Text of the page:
Jackfruit goes global: India's 'superfood' is becoming the world's preferred meat alternative

jackfruit goes global

THRISSUR: Green, spiky and with a strong, sweet smell, the bulky jackfruit has morphed
from a backyard nuisance in India’s south coast into the meat­substitute darling of vegans
and vegetarians in the West.
Part of the South Asia’s diet for centuries, jackfruit was so abundant that tonnes of it went
to waste every year.
But now India, the world’s biggest producer of jackfruit, is capitalising on its growing
popularity as a “superfood” meat alternative ­ touted by chefs from San Francisco to
London and Delhi for its pork­like texture when unripe.
“There are a lot of enquiries from abroad… At the international level, the interest in
jackfruit has grown manifold,” Varghese Tharakkan tells AFP from his orchard in Kerala’s
Thrissur district.
The fruit, which weighs five kilogrammes (11 pounds) on average, has a waxy yellow fleshWhen unripe, it is added to curries or fried, minced and sauted. In the West, shredded jackfruit has become a popular alternative to
pulled pork and is even used as a pizza topping.
“People love it,” Anu Bhambri, who owns a chain of restaurants in the US and India, explains.
“The jackfruit tacos have been a hit at each and every location. The jackfruit cutlet ­­ every table orders it, it’s one of my favourites!”
James Joseph quit his job as a director at Microsoft after spotting Western interest in jackfruit “gaining momentum as a vegan alternative
to meat”.

Jack of all fruits
The COVID­19 crisis, Joseph says, has created two spikes in consumer interest.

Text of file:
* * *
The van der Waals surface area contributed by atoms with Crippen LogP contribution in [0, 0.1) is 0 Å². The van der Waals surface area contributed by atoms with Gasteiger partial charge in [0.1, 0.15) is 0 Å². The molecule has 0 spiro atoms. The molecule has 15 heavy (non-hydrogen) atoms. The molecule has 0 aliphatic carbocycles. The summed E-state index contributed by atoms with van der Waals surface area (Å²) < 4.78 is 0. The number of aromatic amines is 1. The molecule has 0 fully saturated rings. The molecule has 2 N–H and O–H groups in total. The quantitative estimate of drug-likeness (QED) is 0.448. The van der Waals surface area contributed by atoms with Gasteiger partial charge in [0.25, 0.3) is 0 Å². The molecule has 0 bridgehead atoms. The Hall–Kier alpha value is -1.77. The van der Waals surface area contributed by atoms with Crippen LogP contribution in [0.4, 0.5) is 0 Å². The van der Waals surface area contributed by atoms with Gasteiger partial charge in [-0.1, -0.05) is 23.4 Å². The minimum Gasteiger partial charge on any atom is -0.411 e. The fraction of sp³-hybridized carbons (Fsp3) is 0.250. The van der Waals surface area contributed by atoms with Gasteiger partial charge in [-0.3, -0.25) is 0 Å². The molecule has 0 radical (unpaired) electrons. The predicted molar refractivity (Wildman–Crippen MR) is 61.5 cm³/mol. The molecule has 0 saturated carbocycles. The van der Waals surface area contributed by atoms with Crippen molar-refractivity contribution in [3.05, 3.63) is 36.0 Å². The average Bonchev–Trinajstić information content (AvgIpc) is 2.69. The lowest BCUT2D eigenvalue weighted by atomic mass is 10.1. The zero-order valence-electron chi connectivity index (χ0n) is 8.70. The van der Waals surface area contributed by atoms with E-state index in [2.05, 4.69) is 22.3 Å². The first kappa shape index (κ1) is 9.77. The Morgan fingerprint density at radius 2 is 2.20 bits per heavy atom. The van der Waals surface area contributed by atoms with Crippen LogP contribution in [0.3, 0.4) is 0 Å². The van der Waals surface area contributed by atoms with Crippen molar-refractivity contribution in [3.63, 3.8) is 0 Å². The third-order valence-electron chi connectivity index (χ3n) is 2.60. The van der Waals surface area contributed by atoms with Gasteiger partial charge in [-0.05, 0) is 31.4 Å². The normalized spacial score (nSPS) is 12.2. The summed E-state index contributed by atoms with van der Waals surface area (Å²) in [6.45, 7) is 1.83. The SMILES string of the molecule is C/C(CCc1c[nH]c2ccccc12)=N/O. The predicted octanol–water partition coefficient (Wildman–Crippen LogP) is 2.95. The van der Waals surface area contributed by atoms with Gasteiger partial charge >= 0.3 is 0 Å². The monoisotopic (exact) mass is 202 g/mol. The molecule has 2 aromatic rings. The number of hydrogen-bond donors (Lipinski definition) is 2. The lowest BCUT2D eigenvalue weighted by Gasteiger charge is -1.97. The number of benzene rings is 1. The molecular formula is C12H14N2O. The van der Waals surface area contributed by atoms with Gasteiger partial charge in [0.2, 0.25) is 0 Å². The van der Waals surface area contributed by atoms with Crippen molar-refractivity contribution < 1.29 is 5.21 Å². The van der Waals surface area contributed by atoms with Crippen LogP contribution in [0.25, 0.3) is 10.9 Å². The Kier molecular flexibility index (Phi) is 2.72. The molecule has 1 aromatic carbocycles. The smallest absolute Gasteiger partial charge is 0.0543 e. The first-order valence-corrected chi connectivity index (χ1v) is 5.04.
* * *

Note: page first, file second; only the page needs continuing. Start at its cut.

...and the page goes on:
“Coronavirus caused a fear for chicken and people switched to tender jackfruit. In Kerala, 

lockdown caused a surge in demand for
mature green jackfruit and seeds due to shortage of vegetables due to border restrictions,” he explains.
Global interest in veganism was already soaring pre­pandemic, buoyed by movements such as Meat Free Mondays and Veganuary, and
with it the business of “alternative meats”. Concerns about health and the environment ­­ a 2019 UN report suggested adopting more of a plant­based diet could help mitigate
climate change ­­ mean consumers are turning to brands such as Impossible and Beyond Meat for plant­based replications of chicken,
beef, and pork.
But they are also using substitutes long popular in Asia such as soy­based tofu and tempeh, and wheat derivative seitan, as well as
jackfruit.
This boom has meant more and more jackfruit orchards have sprung up in the coastal state.
“You get a hard bite like meat ­­ that’s what is gaining popularity and like meat it absorbs the spices,” comments Joseph.
His firm sells jackfruit flour which can be mixed with or used as an alternative to wheat and rice flour to make anything from burger
patties to local classics such as idli.
Joseph worked with Sydney University’s Glycemic Index Research Service to establish any health benefits.
“When we did a nutritional analysis, we found jackfruit as a meal is better than rice and roti (bread) for an average person who wants to
control his blood sugar,” he adds. see notices in private gardens asking people to take away the fruit for free because they were so plentiful, they would simply rot and
attract flies.
And while India’s jackfruit growers ­­ like the wider agriculture sector ­­ have been hit as the nationwide coronavirus lockdown causes a
shortage of labour and transport, international demand shows no sign of slowing.
Sujan Sarkar, the Palo Alto­based executive chef of Bhambri’s restaurants, believes even meat­eaters are becoming jackfruit converts.
He adds: “It’s not only vegetarians or vegans, even the meat­eaters, they just love it.”